"I feel as though that this takes the pressure off young farmers who want to own land. However if their family has property, they're guaranteed a portion of the land through inheritance."
Ms Dymond said, "Few farmers we visited had a single main enterprise.
"Primary agricultural production is generally more labour intensive partly due to the size of the properties and accessibility of properties in the mountainous regions as well as the complexity of the land title system.
"Most farms integrate animal production with a range of cropping systems, often including additional income streams such as farm shops or sustainable energy production."
The students also visited cultural sites such as Dachau concentration camp in Germany, the Australian National Memorial near Villiers-Bretonneau and major western European cities.
Reflecting on the international study trip, Ms Munro said, "It allowed me to witness and come to understand a range of agricultural practices and cultures that I would not otherwise have been able to experience."
Ms Skalsi believes an international study experience is something that every student should do at some stage during their degree.
"I found myself forging strong relationships with the other tour 26 participants, having pretty much once in a lifetime experiences and really defining what direction I want to take my studies and what career path I want to take once I graduate."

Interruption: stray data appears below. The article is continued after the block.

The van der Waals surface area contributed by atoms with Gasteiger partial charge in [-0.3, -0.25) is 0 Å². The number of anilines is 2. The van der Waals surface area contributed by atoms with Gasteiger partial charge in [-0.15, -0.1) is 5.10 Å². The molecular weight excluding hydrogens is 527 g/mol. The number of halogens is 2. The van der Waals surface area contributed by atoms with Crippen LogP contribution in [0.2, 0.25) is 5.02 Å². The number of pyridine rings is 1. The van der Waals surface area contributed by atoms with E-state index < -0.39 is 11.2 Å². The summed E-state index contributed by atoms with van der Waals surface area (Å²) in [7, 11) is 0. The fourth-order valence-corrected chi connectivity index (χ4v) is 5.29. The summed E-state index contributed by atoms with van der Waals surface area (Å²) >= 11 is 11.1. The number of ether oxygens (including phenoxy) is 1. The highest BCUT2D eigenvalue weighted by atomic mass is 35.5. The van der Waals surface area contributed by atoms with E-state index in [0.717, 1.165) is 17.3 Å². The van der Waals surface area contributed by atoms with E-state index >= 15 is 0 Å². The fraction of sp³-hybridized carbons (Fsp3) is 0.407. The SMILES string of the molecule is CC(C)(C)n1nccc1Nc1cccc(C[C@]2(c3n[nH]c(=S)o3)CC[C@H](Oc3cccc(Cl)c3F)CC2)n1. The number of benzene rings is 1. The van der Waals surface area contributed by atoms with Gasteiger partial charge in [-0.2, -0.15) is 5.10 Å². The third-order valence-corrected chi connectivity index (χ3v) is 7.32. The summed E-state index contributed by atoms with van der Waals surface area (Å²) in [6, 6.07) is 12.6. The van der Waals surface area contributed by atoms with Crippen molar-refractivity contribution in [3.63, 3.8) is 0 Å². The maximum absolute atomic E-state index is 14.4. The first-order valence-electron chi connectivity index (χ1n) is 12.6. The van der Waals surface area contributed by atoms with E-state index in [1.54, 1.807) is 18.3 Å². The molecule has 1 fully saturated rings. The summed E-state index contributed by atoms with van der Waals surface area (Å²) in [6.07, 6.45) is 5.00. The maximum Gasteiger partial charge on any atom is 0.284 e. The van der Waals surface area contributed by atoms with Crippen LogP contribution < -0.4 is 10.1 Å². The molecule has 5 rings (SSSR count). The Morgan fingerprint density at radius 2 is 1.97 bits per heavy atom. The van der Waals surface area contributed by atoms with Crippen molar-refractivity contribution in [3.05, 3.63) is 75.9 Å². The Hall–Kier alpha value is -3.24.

CSU European agribusiness trip 2016 at a glance:
- 27 students from CSU in Albury-Wodonga, Orange, Wagga Wagga, the Muresk Institute in Western Australia and those studying through CSU online visited Western Europe from Saturday 18 June to Tuesday 5 July, 2016.
- These students are currently studying Bachelor of Agricultural Business Management, Bachelor of Agricultural Science and Bachelor of Horticulture at CSU. They are studying on campus at CSU, on campus at CY O'Connor Institute at the Muresk Institute in Western Australia and by CSU online.
- CSU Global supported the European agribusiness program including through a Vice Chancellor's Traveller Grant.
- The trip spanned four countries: France, Switzerland, Germany and Belgium
- It included 34 agribusiness visits such as a robotic dairy, French agribusiness university AgroParis, shedded sheep, alpine herdsmen, cheese-making, abattoir, Marche de Rungis, vegetable production, winery, Bayer Bee centre, greenhouses and research laboratories, Claas manufacturing plant, retail outlets, cropping and pasture production, chicken and turkey production, salt production, alternative energy production, animal health research and development
- 17 cultural visits including Dachau concentration camp, Australian National Memorial and museum near Villiers-Bretonneau, Chateau de Chambord, Swiss alpine living, French farm stay and European cities.
- Themes for the tour included animal ethics and welfare, subsidies, sustainability, land ownership and use, technology and labour, energy and water, bio and organics.